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All Things Aging
Where Can My Parent Live?

Housing for your parents depends on a number of factors, including:

  • Do they currently own their own home?
  • How active is your parents’ lifestyle?
  • What is your parents’ financial situation?
  • What level of care do your parents require, or might they require in the future?
  • How close do you live to your parents?
  • Are you willing and able to help provide care for your parents?

The "Family Home": Many older adults have already paid off their mortgages and own their homes outright. They are comfortable and familiar with the layout and the neighbors, and the thought of moving away fills them with anxiety. But the thought of mom and dad staying in that house fills you with anxiety. You may be worried that they will fall, or have trouble with the stairs. There are several relatively simple fixes that can help to reduce your parents’ fall risk – from improving lighting in strategic areas, to removing throw rugs or electrical cords that are easy to stumble over. Occupational therapists are a great resource for identifying changes that would make the home safer. Other changes can involve more extensive renovations – like no step entryways, or a bedroom and bathroom on the ground floor. Consider consulting with a Certified Aging in Place Specialist to see what they might recommend. Obviously, these renovations are not free, you might want to think about a reverse mortgage line of credit if your parents decide to approach aging in place in their own home.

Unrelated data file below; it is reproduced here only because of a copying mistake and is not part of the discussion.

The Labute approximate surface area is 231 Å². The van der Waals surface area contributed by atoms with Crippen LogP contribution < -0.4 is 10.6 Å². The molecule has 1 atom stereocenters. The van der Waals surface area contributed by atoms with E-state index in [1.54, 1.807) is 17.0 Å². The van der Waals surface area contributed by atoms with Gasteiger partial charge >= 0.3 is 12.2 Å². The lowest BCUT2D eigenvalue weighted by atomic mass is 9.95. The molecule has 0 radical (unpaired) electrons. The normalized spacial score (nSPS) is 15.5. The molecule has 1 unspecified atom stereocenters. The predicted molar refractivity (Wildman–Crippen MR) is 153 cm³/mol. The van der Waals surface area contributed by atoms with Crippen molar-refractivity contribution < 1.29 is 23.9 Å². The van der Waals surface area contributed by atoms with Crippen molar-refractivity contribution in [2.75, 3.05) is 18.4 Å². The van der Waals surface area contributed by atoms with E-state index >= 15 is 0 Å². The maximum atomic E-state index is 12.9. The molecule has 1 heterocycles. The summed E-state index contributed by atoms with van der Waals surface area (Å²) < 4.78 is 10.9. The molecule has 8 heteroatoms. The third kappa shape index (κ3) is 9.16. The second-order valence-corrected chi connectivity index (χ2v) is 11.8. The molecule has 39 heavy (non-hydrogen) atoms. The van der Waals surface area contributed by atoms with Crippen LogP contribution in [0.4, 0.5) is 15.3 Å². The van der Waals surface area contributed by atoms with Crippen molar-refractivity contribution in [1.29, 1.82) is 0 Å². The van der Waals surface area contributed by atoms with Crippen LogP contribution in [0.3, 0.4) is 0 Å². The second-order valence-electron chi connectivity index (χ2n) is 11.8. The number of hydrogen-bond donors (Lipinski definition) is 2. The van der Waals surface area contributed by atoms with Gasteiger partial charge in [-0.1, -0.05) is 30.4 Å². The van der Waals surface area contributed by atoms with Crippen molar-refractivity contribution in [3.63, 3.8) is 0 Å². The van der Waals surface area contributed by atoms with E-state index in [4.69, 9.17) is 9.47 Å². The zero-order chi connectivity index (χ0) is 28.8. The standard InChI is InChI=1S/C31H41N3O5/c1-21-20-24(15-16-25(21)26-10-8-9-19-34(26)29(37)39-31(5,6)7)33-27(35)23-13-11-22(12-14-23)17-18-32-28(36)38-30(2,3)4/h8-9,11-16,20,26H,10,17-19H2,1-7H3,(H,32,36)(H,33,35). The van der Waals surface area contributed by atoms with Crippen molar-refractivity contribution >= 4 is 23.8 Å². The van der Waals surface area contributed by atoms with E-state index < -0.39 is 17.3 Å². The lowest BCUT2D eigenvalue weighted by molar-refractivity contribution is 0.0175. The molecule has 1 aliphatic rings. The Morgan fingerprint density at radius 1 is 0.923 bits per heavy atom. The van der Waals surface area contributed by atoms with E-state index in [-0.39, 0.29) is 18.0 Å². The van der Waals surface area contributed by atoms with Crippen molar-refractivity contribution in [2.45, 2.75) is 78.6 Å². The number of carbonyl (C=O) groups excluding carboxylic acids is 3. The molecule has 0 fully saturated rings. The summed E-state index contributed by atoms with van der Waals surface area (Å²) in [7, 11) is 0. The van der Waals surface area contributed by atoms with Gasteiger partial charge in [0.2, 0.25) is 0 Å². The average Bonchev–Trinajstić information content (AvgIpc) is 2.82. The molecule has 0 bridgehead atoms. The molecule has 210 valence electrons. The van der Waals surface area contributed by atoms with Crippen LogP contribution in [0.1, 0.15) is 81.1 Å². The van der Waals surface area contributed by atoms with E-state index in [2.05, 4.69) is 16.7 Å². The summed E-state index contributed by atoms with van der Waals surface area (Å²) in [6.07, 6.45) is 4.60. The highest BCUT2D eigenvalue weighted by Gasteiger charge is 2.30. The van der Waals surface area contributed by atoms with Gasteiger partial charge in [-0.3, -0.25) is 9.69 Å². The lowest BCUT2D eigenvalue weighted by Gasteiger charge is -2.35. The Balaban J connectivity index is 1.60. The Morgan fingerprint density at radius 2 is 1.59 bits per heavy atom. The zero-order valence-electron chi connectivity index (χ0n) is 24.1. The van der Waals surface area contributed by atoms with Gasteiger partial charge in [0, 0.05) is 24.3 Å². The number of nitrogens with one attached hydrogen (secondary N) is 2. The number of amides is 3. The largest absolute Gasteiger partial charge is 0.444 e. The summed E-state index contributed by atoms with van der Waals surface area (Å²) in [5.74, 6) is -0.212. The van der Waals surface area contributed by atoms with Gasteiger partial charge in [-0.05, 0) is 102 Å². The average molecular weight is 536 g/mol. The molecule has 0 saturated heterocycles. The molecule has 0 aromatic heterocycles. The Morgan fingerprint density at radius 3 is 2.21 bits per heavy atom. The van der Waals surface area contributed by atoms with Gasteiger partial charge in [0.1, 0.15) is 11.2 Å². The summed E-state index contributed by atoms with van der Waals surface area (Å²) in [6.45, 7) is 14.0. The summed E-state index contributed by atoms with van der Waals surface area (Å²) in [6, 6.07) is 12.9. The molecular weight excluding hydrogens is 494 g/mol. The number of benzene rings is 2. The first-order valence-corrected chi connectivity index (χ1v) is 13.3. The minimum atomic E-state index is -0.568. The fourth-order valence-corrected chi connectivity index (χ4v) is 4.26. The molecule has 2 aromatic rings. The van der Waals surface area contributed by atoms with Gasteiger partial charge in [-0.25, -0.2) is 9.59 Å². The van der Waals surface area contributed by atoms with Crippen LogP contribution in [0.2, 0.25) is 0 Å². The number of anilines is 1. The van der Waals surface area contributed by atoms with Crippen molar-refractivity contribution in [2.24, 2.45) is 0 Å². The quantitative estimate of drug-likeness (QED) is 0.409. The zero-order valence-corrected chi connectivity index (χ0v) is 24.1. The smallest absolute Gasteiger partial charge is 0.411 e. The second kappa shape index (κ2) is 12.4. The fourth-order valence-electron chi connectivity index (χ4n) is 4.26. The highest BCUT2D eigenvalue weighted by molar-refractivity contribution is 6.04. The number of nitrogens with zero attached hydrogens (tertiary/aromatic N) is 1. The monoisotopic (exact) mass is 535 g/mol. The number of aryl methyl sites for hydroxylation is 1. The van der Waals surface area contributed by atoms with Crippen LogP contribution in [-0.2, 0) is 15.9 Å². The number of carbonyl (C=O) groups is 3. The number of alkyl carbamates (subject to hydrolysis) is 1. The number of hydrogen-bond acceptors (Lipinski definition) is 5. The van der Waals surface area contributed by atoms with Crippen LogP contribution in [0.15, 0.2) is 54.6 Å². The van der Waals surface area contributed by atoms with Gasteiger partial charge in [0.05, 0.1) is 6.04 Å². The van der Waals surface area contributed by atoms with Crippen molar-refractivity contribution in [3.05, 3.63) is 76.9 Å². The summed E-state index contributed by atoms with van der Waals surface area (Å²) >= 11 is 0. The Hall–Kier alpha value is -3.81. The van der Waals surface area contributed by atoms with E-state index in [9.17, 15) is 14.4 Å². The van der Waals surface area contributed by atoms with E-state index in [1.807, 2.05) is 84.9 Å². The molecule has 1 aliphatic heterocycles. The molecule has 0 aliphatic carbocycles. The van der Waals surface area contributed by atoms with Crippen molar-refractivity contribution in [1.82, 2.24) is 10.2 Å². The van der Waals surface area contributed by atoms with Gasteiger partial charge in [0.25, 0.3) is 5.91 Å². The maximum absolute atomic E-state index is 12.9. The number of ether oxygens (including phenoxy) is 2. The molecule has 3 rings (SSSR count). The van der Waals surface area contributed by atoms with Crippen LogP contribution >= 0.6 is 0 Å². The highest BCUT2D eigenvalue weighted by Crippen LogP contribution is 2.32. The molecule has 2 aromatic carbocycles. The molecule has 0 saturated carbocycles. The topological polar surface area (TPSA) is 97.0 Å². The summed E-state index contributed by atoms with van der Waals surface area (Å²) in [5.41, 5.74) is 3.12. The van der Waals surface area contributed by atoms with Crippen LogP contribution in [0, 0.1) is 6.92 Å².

The Adult Child: Another consideration that may come with staying in the home is for one of the adult children to move in with the parents, or alternatively, for the parent(s) to move in with one of the adult children. There are too many considerations to look at here – think location, employment, suitability of your home, shared expenses, family dynamics, kind of care required, caregiving abilities, responsibility, small children, etc – but this can be simultaneously one of the most rewarding and challenging tasks of your lifetime. AARP has a great article to help you think through all of these considerations.